Electrical Conductivity (dS/m) 0 – 0.3 m 0.3 – 1 m 1 – 1.5 m > 1.5 m
Summary Stats (w/o outlier removal)
Number of Observations
7
6
6
22
 Calculation of
2.7
6.5
11.3
Background
3.26
5.3
4.5
 Sub-divided into
different depths
7.0
14.0
15.0
intervals
0.23
0.7
1.0
 USEPA UPL
Background Calculation Methods
method could not
7.0
13.5
15.0
be performed:
Average
1.07
Standard Deviation
2.1
Maximum
5.4
Minimum
0.16
ON MOE (97.5th Percentile)
4.8
BC MOE (95th Percentile)
4.1
7.0
12.9
15.0
AEW (95th percentile with outlier removal)
0.3
7.0
12.9
15.0
USEPA
95% UPL with outlier removal (normal dist)
97.5th Percentile with outlier removal
ID
0.3
ID
7.0
ID
13.5
ID
15.0
Other (average + 3 Stdev)
7.4
12.5
22.3
24.8
 Data not quite
normal
 Not enough data
(8-10 min)
19
Case Study 1
 Within each depth interval, background is calculated and
used to identify a soil rating category
 Upper limit of the soil rating category becomes the
guideline for that depth interval
Identified Soil Rating Category for SAR 0 – 0.3 m
0.3 – 1 m
1 – 1.5 m
> 1.5 m
Background Calculation Methods
ON MOE (97.5th Percentile)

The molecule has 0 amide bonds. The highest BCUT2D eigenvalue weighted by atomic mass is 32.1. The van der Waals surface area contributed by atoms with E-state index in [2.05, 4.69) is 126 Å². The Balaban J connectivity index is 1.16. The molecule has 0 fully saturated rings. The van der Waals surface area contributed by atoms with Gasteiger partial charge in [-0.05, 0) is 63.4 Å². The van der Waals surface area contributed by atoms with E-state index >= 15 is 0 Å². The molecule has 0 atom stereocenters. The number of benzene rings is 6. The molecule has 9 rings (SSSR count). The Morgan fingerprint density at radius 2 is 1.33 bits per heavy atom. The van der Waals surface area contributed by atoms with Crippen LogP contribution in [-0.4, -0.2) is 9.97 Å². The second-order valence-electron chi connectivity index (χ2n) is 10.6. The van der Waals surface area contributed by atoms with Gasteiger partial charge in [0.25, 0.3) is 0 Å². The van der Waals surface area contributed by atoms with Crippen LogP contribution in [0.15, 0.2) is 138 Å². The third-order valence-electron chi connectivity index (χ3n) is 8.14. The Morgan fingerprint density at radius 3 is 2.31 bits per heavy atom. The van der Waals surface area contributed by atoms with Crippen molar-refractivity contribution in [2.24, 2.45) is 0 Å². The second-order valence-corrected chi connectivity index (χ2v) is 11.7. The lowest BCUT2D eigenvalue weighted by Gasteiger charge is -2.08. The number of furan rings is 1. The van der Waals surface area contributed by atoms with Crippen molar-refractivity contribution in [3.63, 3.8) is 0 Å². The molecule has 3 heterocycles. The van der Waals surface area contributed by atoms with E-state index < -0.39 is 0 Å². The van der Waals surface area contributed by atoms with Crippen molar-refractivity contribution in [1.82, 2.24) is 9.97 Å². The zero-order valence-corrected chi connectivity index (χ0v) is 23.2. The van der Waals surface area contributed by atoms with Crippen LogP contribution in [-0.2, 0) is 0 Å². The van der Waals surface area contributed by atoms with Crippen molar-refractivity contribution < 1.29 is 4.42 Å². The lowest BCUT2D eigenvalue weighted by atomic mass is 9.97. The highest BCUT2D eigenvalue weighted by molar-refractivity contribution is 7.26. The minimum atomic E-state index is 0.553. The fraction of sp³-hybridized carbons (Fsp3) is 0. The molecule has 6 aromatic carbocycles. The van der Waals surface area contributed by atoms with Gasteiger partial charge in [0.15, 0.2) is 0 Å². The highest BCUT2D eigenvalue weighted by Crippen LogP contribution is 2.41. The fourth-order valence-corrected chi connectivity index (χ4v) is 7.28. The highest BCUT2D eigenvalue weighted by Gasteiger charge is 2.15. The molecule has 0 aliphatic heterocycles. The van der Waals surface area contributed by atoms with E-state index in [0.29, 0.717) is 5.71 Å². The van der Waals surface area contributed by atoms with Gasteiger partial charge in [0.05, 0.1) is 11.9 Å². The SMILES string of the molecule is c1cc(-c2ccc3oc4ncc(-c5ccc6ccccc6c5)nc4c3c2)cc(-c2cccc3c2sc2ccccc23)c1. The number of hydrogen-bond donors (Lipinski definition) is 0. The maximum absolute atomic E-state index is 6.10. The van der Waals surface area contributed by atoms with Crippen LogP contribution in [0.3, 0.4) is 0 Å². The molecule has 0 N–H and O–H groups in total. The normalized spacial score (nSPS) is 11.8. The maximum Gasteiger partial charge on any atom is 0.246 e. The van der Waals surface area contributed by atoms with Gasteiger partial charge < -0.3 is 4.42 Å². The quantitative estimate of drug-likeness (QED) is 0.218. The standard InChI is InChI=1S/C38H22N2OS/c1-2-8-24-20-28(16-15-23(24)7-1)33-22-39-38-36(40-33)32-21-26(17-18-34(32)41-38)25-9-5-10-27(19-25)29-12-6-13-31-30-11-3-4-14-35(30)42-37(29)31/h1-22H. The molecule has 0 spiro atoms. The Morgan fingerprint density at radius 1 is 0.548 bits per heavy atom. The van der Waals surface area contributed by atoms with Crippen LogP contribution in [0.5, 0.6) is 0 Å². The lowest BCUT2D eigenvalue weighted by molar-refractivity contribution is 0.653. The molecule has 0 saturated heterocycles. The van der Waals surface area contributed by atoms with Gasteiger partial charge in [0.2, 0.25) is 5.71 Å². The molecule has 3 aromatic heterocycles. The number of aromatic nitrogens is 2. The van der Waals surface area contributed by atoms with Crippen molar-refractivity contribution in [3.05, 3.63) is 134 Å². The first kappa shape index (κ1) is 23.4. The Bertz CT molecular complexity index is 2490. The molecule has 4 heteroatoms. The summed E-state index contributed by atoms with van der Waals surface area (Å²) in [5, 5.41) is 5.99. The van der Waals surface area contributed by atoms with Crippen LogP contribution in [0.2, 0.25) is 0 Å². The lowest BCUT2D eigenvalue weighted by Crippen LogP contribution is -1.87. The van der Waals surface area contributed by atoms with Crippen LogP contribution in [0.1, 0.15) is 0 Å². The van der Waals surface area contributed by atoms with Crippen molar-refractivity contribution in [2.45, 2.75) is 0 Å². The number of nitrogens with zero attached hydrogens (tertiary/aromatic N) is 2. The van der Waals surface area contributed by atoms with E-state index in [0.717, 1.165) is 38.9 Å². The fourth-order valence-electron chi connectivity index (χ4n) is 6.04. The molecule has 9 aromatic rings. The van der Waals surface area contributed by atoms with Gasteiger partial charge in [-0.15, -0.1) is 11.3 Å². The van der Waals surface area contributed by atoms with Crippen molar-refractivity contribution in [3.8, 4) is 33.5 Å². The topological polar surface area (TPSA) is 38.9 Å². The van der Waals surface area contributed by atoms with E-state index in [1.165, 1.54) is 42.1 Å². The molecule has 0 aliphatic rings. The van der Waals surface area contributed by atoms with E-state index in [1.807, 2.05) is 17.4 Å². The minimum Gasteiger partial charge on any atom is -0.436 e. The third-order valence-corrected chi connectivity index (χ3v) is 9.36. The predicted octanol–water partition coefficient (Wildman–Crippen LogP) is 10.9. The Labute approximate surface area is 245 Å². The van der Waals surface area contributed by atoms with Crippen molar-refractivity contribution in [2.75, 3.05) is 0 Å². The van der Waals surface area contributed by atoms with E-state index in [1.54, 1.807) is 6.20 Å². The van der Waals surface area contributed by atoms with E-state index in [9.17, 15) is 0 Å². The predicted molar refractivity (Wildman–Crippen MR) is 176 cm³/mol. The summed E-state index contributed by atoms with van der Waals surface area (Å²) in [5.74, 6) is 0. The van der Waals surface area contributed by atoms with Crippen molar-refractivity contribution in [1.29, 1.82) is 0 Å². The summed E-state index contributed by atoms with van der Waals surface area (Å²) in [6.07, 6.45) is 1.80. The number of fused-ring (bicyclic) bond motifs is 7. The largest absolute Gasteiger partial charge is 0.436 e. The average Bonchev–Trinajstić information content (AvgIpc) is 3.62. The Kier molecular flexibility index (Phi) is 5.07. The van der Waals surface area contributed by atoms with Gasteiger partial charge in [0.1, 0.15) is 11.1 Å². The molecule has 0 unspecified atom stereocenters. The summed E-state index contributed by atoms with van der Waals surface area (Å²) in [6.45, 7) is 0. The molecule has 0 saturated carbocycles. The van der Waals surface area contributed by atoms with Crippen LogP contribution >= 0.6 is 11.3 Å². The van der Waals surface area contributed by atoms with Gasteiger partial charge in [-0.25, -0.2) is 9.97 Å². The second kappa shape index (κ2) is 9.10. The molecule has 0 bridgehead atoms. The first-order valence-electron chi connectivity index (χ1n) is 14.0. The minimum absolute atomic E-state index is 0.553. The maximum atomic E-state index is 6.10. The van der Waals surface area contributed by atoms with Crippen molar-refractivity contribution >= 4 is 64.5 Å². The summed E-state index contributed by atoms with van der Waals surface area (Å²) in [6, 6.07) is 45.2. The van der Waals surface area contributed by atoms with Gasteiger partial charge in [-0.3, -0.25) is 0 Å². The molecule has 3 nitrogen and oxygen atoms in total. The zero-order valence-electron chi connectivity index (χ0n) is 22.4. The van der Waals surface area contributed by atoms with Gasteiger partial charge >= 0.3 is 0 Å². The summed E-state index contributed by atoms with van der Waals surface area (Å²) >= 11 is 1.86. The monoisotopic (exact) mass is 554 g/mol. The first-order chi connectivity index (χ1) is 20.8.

Fair (8)
Fair (8)
Unsuitable (14)
Unsuitable (15)
BC MOE (95th Percentile)
Fair (8)
Fair (8)
Unsuitable (13)
Unsuitable (15)
AEW (95th percentile with outlier removal)
Good (4)
Fair (8)
Unsuitable (13)
Unsuitable (15)
USEPA
95% UPL with outlier removal (normal dist)
97.5th Percentile with outlier removal
ID
Good (4)
ID
Fair (8)
ID
Unsuitable (14)
ID
Unsuitable (15)
Other (average + 3 Stdev)
Fair (8)
Unsuitable (13)
Unsuitable (22)
Unsuitable (25)
20
Case Study 1
Different excavation area depending on background calculation method
Excavation required
based on BC, MOE,
AEW, USEPA and
“other” method
Additional excavation
required based on
AEW and USEPA
method
21
Case Study 2
 Former fertilizer facility in Manitoba
 Fertilizer contaminants in soil and groundwater
 Native soil profile: inter-layered silt and clay to
4.4 mbg, fractured bedrock below
 Groundwater in overburden: 1 mbg
 Depth to groundwater in bedrock: 11 to 14 mbg
 Groundwater ingestion pathway a concern
 Water wells within 500 m of the site
 No aquitard between the impacted zone within
overburden and the underlying bedrock aquifer
22
Case Study 2
 Calculation of background nitrate in groundwater required
 Possible non-site related anthropogenic sources from residential
septic tanks located upgradient of site
 Suspect that background nitrate is greater than the CCME drinking
water standard of 10 mg/L
 Required a soil clean-up criteria to delineate site-related nitrate
impacts